They denied it when it was first leaked a couple months ago and they continue to say that we have to wait until November 11th to know for sure, but yeah, this is the new Marlins cap logo.
We know this because the New Era store in Buffalo, New York is selling them. George Richards of the Miami Herald found one there and bought it. He has multiple pictures of it over at his Florida Panthers blog. The places you find things. I suppose it’s possible they could be selling this as a deke and then release something else, but why? Sure, bloggers like me will write about it, but it’s not like anyone is going to get more excited to buy one just because we’re talking about it.
My take: whatever. We’ll get used to it. I liked it better in white, but it won’t be the worst thing anyone ever wore. And it’s not like the Marlins have a century of tasteful and beloved history that they’re repudiating here. Keep trying stuff until something clicks. Going all classic retro would make no sense for a team that has only been around since 1993.
The Reds announced on Wednesday that the club and pitcher Raisel Iglesias agreed to a three-year contract. Iglesias had been on a seven-year, $27 million contract signed in June 2014 and had two years with $10 million remaining. According to MLB.com’s Mark Feinsand, the new contract is worth $24.125 million, so it’s a hefty pay raise for Iglesias.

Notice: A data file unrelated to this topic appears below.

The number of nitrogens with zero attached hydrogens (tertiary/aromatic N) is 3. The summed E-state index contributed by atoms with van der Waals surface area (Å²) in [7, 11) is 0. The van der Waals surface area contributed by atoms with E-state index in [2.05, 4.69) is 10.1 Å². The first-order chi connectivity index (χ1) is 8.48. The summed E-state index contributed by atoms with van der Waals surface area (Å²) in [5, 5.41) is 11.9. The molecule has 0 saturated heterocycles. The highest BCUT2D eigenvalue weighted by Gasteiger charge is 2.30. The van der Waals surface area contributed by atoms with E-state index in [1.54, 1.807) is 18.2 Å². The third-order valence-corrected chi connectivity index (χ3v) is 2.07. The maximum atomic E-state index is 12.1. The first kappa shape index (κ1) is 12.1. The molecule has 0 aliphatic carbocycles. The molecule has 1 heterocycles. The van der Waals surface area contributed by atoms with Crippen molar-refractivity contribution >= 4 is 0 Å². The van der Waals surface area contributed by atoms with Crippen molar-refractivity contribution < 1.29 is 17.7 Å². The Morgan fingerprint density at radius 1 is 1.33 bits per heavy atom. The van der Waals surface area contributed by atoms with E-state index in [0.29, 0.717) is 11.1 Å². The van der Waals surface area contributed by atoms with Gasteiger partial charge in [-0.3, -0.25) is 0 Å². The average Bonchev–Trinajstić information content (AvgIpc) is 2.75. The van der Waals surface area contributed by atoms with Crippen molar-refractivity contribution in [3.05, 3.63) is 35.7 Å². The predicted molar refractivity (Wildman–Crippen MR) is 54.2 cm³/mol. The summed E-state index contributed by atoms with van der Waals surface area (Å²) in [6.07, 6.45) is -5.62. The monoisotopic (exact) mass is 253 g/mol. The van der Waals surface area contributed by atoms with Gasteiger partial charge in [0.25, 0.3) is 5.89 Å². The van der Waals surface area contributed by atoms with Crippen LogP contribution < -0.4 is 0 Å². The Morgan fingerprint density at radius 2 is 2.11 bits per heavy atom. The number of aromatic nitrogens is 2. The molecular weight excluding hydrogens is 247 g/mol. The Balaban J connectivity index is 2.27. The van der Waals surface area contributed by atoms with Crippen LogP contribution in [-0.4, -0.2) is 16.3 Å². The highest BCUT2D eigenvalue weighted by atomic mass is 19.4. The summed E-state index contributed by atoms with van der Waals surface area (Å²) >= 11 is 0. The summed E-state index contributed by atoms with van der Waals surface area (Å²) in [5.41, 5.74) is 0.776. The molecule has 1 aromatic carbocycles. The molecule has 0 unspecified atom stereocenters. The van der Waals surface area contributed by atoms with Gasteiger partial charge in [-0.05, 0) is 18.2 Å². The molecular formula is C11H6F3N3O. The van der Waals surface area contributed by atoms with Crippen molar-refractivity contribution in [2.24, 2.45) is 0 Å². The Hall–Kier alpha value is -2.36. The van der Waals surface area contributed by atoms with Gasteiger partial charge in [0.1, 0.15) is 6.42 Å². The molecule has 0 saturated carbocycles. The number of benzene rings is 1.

Iglesias, who turns 29 years old in January, has gotten better every season pitching out of the Reds’ bullpen. In 2018, he posted a 2.38 ERA with 30 saves and an 80/25 K/BB ratio in 72 innings. Over his four-year career, the right-hander has 64 saves with a 2.97 ERA and a 359/106 K/BB ratio in 321 2/3 innings.
Iglesias gets little fanfare pitching for the Reds, fifth-place finishers in each of his four years, but he is certainly among baseball’s better relievers. Signing him to a new three-year deal gives them some certainty at the back of the bullpen in the near future.
There was a bit of confusion regarding his previous contract, which allowed him to opt out and file for arbitration if eligible. Iglesias has three years and 154 days of service time, so his new contract essentially covers his arbitration-eligible years.